Decision to develop LNG break bulk infrastructure in Rotterdam

New facility is expected to boost the use of liquefied natural gas (LNG) as a transportation fuel in the Netherlands and northwest Europe.

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Updated on 03 Jul 2014 13:21 GMT

Gasunie and Royal Vopak have today announced that their joint venture, Gate terminal, has taken the final investment decision to add a liquefied natural gas (LNG) break bulk infrastructure and services to the terminal. The new facility, in the port of Rotterdam, is expected to boost the use of LNG as a transportation fuel in the Netherlands and northwest Europe.

Break bulk (or small-scale) services aim to split up large-scale LNG shipments into smaller quantities, which enables the distribution of LNG as a fuel for maritime vessels, ferries, trucks and industrial applications.

The use of LNG as a fuel is expected to grow substantially following the introduction of stringent new emission regulations (SECA) for the marine sector in the North Sea and in the Baltic Sea from 2015. By using LNG as a fuel, barges, coasters, ferries, as well as heavy trucks, can reduce their carbon dioxide (CO2) emissions by up to 20%, their nitrogen oxide (NOx) emissions by up to 85%, while reducing sulphur and particle emissions to almost zero. For these reasons, the Dutch government and the European Union have been encouraging the development of LNG as a transportation fuel.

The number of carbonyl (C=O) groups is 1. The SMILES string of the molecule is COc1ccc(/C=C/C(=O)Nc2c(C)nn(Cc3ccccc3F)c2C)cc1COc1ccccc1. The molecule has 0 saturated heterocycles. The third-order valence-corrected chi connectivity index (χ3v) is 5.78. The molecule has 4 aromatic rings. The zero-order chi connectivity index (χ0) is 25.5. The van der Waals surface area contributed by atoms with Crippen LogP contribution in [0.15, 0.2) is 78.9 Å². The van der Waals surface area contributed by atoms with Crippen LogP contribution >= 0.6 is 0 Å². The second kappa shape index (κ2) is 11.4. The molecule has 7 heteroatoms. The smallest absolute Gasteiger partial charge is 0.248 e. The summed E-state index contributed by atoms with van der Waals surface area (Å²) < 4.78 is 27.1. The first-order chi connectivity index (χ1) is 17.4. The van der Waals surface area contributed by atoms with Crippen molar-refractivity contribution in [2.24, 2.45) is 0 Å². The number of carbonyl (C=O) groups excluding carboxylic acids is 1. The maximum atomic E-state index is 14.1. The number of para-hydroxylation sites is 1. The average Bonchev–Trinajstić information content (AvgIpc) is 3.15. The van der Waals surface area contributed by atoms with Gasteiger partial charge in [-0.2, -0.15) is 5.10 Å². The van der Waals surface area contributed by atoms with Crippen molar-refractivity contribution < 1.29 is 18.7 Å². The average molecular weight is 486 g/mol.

In September 2011, Gate terminal, located on the Maasvlakte in Rotterdam, started operations. Gate terminal contributes to diversifying the European gas supply by providing access to LNG originating from countries around the world. At Gate, LNG is received, stored, regasified and then fed into the Northwest-European gas grid. In January 2014, Gate launched a tank truck loading station for trucks and containers, with a total capacity of 5,000 trucks per year. Over the past year, Gate has also developed into a hub, from where LNG can be re-exported to other parts of Europe and around the world.

The Port of Rotterdam Authority is involved in this project with the design and construction of a dedicated harbour basin for LNG break bulk operations and has already introduced new regulations that allow LNG bunkering for inland barges and ship-to-ship bunkering of seagoing vessels. The commissioning and commencement of the first services of this new LNG infrastructure for tanker barges and other small tankers (with a maximum capacity of 280 berthing slots per year), are scheduled for the first half og 2016. By then, a whole supply chain for LNG is due to be available in the port of Rotterdam.

As launching customer, Shell looks set to play a key role in enabling the project, which is expected to create the conditions for the use of LNG as a transportation fuel to take off in Northern Europe. From Gate in Rotterdam, it will be possible for customers like Shell to supply LNG to bunker stations in the Wadden area, Scandinavia, the Baltics, but also to stations along the Rhine, Main and Danube – thus providing a low emissions fuel alternative to transporters all over Europe.

The new infrastructure at Gate terminal will also represent an important step in achieving the goals of the ‘Green Deal Rhine and Wadden’. This partnership between the Dutch government, business and knowledge institutes aims to promote green growth. With its extended break bulk facilities, Gate terminal will be a hub for cleaner transport by road, inland waterways and coastal shipping throughout Northern Europe.

The project is also considered to be a key element to facilitate LNG storage and to secure the supply of LNG in northwest European ports, such as Gothenburg. The maritime connection between Rotterdam and this area is regarded as being part of the EU 'motorways of the sea' concept and has therefore been selected for co-financing under the European Union's TEN-T programme.